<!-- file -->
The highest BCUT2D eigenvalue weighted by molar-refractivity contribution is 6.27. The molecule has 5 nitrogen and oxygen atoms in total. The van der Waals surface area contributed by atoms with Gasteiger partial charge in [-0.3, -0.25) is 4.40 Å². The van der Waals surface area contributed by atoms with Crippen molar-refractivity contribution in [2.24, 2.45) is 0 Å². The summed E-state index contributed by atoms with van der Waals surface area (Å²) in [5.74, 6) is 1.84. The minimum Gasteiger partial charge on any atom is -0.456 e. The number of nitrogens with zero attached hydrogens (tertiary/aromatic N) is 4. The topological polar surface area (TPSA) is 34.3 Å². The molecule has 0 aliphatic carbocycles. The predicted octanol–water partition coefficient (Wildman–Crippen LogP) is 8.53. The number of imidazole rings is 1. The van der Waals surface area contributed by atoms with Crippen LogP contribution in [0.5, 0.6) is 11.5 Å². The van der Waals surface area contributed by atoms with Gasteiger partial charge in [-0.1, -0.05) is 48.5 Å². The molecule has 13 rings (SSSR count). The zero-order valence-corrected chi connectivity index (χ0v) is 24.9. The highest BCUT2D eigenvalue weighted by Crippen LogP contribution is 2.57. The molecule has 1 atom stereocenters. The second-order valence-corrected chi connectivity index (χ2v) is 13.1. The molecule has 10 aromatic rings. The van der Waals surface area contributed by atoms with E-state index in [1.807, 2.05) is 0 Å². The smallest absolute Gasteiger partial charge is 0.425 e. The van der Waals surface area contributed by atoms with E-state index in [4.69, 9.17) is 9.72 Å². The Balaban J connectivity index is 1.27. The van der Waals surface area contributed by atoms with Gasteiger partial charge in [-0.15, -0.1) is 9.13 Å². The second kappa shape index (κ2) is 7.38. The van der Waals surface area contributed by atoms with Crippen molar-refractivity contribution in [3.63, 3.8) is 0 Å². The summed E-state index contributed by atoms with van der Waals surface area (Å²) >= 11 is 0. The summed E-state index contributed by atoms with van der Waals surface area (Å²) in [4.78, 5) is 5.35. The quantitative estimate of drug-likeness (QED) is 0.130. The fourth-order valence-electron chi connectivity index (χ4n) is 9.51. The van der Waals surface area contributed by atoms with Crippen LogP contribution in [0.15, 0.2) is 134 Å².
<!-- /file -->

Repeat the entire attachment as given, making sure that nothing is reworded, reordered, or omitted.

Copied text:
The highest BCUT2D eigenvalue weighted by molar-refractivity contribution is 6.27. The molecule has 5 nitrogen and oxygen atoms in total. The van der Waals surface area contributed by atoms with Gasteiger partial charge in [-0.3, -0.25) is 4.40 Å². The van der Waals surface area contributed by atoms with Crippen molar-refractivity contribution in [2.24, 2.45) is 0 Å². The summed E-state index contributed by atoms with van der Waals surface area (Å²) in [5.74, 6) is 1.84. The minimum Gasteiger partial charge on any atom is -0.456 e. The number of nitrogens with zero attached hydrogens (tertiary/aromatic N) is 4. The topological polar surface area (TPSA) is 34.3 Å². The molecule has 0 aliphatic carbocycles. The predicted octanol–water partition coefficient (Wildman–Crippen LogP) is 8.53. The number of imidazole rings is 1. The van der Waals surface area contributed by atoms with Crippen LogP contribution in [0.5, 0.6) is 11.5 Å². The van der Waals surface area contributed by atoms with Gasteiger partial charge in [-0.1, -0.05) is 48.5 Å². The molecule has 13 rings (SSSR count). The zero-order valence-corrected chi connectivity index (χ0v) is 24.9. The highest BCUT2D eigenvalue weighted by Crippen LogP contribution is 2.57. The molecule has 1 atom stereocenters. The second-order valence-corrected chi connectivity index (χ2v) is 13.1. The molecule has 10 aromatic rings. The van der Waals surface area contributed by atoms with E-state index in [1.807, 2.05) is 0 Å². The smallest absolute Gasteiger partial charge is 0.425 e. The van der Waals surface area contributed by atoms with E-state index in [4.69, 9.17) is 9.72 Å². The Balaban J connectivity index is 1.27. The van der Waals surface area contributed by atoms with Gasteiger partial charge in [-0.15, -0.1) is 9.13 Å². The second kappa shape index (κ2) is 7.38. The van der Waals surface area contributed by atoms with Crippen molar-refractivity contribution in [3.63, 3.8) is 0 Å². The summed E-state index contributed by atoms with van der Waals surface area (Å²) >= 11 is 0. The summed E-state index contributed by atoms with van der Waals surface area (Å²) in [4.78, 5) is 5.35. The quantitative estimate of drug-likeness (QED) is 0.130. The fourth-order valence-electron chi connectivity index (χ4n) is 9.51. The van der Waals surface area contributed by atoms with Crippen LogP contribution in [0.15, 0.2) is 134 Å².